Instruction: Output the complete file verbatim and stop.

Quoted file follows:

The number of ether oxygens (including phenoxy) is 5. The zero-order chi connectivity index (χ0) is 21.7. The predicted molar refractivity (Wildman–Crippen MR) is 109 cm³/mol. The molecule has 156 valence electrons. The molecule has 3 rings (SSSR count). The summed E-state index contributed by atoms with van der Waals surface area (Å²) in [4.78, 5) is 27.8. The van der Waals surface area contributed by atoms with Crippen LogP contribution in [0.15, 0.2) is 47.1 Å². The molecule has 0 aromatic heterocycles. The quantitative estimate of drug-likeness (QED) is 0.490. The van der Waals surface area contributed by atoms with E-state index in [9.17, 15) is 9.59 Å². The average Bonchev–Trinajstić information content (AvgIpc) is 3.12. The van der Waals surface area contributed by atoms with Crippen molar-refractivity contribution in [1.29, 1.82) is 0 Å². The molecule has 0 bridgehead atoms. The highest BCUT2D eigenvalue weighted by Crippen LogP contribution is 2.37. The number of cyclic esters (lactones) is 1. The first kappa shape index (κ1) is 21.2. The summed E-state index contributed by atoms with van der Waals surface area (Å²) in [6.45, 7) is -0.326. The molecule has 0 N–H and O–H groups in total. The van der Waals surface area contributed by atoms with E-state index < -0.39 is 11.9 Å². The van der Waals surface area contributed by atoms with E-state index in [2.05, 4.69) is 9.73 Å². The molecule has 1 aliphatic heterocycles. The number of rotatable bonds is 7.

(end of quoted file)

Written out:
The number of ether oxygens (including phenoxy) is 5. The zero-order chi connectivity index (χ0) is 21.7. The predicted molar refractivity (Wildman–Crippen MR) is 109 cm³/mol. The molecule has 156 valence electrons. The molecule has 3 rings (SSSR count). The summed E-state index contributed by atoms with van der Waals surface area (Å²) in [4.78, 5) is 27.8. The van der Waals surface area contributed by atoms with Crippen LogP contribution in [0.15, 0.2) is 47.1 Å². The molecule has 0 aromatic heterocycles. The quantitative estimate of drug-likeness (QED) is 0.490. The van der Waals surface area contributed by atoms with E-state index in [9.17, 15) is 9.59 Å². The average Bonchev–Trinajstić information content (AvgIpc) is 3.12. The van der Waals surface area contributed by atoms with Crippen molar-refractivity contribution in [1.29, 1.82) is 0 Å². The molecule has 0 bridgehead atoms. The highest BCUT2D eigenvalue weighted by Crippen LogP contribution is 2.37. The number of cyclic esters (lactones) is 1. The first kappa shape index (κ1) is 21.2. The summed E-state index contributed by atoms with van der Waals surface area (Å²) in [6.45, 7) is -0.326. The molecule has 0 N–H and O–H groups in total. The van der Waals surface area contributed by atoms with E-state index < -0.39 is 11.9 Å². The van der Waals surface area contributed by atoms with E-state index in [2.05, 4.69) is 9.73 Å². The molecule has 1 aliphatic heterocycles. The number of rotatable bonds is 7.